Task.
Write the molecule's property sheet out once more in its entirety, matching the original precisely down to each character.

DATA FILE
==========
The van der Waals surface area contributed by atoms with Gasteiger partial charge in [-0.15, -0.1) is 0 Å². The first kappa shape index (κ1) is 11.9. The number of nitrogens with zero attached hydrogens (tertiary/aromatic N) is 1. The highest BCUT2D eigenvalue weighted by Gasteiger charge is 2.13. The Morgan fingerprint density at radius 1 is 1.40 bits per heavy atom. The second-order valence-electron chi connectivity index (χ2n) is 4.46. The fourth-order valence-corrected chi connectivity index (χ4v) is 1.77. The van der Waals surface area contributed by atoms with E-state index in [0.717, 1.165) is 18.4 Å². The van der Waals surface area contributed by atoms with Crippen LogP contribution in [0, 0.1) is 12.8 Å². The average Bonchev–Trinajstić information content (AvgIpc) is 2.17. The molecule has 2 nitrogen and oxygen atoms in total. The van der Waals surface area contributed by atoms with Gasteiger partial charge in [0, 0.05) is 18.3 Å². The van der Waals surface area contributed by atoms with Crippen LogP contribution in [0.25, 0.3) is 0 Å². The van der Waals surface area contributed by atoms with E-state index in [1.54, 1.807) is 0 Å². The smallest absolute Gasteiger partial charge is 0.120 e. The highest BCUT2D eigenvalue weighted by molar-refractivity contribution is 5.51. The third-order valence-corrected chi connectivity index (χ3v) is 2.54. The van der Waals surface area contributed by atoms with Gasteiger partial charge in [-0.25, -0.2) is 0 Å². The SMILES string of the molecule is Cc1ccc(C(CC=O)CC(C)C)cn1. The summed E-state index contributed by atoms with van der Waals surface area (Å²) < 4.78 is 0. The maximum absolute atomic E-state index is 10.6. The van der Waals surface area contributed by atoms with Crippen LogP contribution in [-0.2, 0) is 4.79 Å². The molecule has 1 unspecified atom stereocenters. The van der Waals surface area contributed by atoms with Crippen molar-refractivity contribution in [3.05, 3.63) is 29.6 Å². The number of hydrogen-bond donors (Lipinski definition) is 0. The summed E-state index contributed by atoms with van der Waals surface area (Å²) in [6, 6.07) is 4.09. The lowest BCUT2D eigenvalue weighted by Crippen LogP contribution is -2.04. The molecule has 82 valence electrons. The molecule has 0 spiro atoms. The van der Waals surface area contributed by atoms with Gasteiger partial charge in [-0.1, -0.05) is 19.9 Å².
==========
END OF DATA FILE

The van der Waals surface area contributed by atoms with Gasteiger partial charge in [-0.15, -0.1) is 0 Å². The first kappa shape index (κ1) is 11.9. The number of nitrogens with zero attached hydrogens (tertiary/aromatic N) is 1. The highest BCUT2D eigenvalue weighted by Gasteiger charge is 2.13. The Morgan fingerprint density at radius 1 is 1.40 bits per heavy atom. The second-order valence-electron chi connectivity index (χ2n) is 4.46. The fourth-order valence-corrected chi connectivity index (χ4v) is 1.77. The van der Waals surface area contributed by atoms with E-state index in [0.717, 1.165) is 18.4 Å². The van der Waals surface area contributed by atoms with Crippen LogP contribution in [0, 0.1) is 12.8 Å². The average Bonchev–Trinajstić information content (AvgIpc) is 2.17. The molecule has 2 nitrogen and oxygen atoms in total. The van der Waals surface area contributed by atoms with Gasteiger partial charge in [0, 0.05) is 18.3 Å². The van der Waals surface area contributed by atoms with Crippen LogP contribution in [0.25, 0.3) is 0 Å². The van der Waals surface area contributed by atoms with E-state index in [1.54, 1.807) is 0 Å². The smallest absolute Gasteiger partial charge is 0.120 e. The highest BCUT2D eigenvalue weighted by molar-refractivity contribution is 5.51. The third-order valence-corrected chi connectivity index (χ3v) is 2.54. The van der Waals surface area contributed by atoms with Gasteiger partial charge in [-0.25, -0.2) is 0 Å². The SMILES string of the molecule is Cc1ccc(C(CC=O)CC(C)C)cn1. The summed E-state index contributed by atoms with van der Waals surface area (Å²) < 4.78 is 0. The maximum absolute atomic E-state index is 10.6. The van der Waals surface area contributed by atoms with Crippen LogP contribution in [-0.2, 0) is 4.79 Å². The molecule has 1 unspecified atom stereocenters. The van der Waals surface area contributed by atoms with Crippen molar-refractivity contribution in [3.05, 3.63) is 29.6 Å². The number of hydrogen-bond donors (Lipinski definition) is 0. The summed E-state index contributed by atoms with van der Waals surface area (Å²) in [6, 6.07) is 4.09. The lowest BCUT2D eigenvalue weighted by Crippen LogP contribution is -2.04. The molecule has 82 valence electrons. The molecule has 0 spiro atoms. The van der Waals surface area contributed by atoms with Gasteiger partial charge in [-0.1, -0.05) is 19.9 Å².